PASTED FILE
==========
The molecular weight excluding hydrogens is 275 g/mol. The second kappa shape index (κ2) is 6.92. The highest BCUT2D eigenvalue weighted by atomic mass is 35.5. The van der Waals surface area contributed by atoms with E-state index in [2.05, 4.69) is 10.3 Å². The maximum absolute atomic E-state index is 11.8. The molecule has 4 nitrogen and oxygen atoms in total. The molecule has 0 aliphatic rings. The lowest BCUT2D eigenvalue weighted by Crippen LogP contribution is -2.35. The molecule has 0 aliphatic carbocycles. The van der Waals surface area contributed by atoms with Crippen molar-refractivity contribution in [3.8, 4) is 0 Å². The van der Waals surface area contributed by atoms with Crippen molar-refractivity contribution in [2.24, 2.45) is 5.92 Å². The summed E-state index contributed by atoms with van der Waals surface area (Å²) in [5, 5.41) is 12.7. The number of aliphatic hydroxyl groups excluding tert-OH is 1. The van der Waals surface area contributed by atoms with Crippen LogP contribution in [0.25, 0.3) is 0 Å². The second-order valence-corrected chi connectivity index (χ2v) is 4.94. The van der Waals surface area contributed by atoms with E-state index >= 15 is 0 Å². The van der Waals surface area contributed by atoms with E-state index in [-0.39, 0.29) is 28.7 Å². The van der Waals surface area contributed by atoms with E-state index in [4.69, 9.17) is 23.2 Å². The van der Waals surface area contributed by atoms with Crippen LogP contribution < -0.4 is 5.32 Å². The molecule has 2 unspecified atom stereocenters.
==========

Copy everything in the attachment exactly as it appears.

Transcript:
The molecular weight excluding hydrogens is 275 g/mol. The second kappa shape index (κ2) is 6.92. The highest BCUT2D eigenvalue weighted by atomic mass is 35.5. The van der Waals surface area contributed by atoms with E-state index in [2.05, 4.69) is 10.3 Å². The maximum absolute atomic E-state index is 11.8. The molecule has 4 nitrogen and oxygen atoms in total. The molecule has 0 aliphatic rings. The lowest BCUT2D eigenvalue weighted by Crippen LogP contribution is -2.35. The molecule has 0 aliphatic carbocycles. The van der Waals surface area contributed by atoms with Crippen molar-refractivity contribution in [3.8, 4) is 0 Å². The van der Waals surface area contributed by atoms with Crippen molar-refractivity contribution in [2.24, 2.45) is 5.92 Å². The summed E-state index contributed by atoms with van der Waals surface area (Å²) in [5, 5.41) is 12.7. The number of aliphatic hydroxyl groups excluding tert-OH is 1. The van der Waals surface area contributed by atoms with Crippen LogP contribution in [0.25, 0.3) is 0 Å². The second-order valence-corrected chi connectivity index (χ2v) is 4.94. The van der Waals surface area contributed by atoms with E-state index >= 15 is 0 Å². The van der Waals surface area contributed by atoms with E-state index in [-0.39, 0.29) is 28.7 Å². The van der Waals surface area contributed by atoms with E-state index in [4.69, 9.17) is 23.2 Å². The van der Waals surface area contributed by atoms with Crippen LogP contribution < -0.4 is 5.32 Å². The molecule has 2 unspecified atom stereocenters.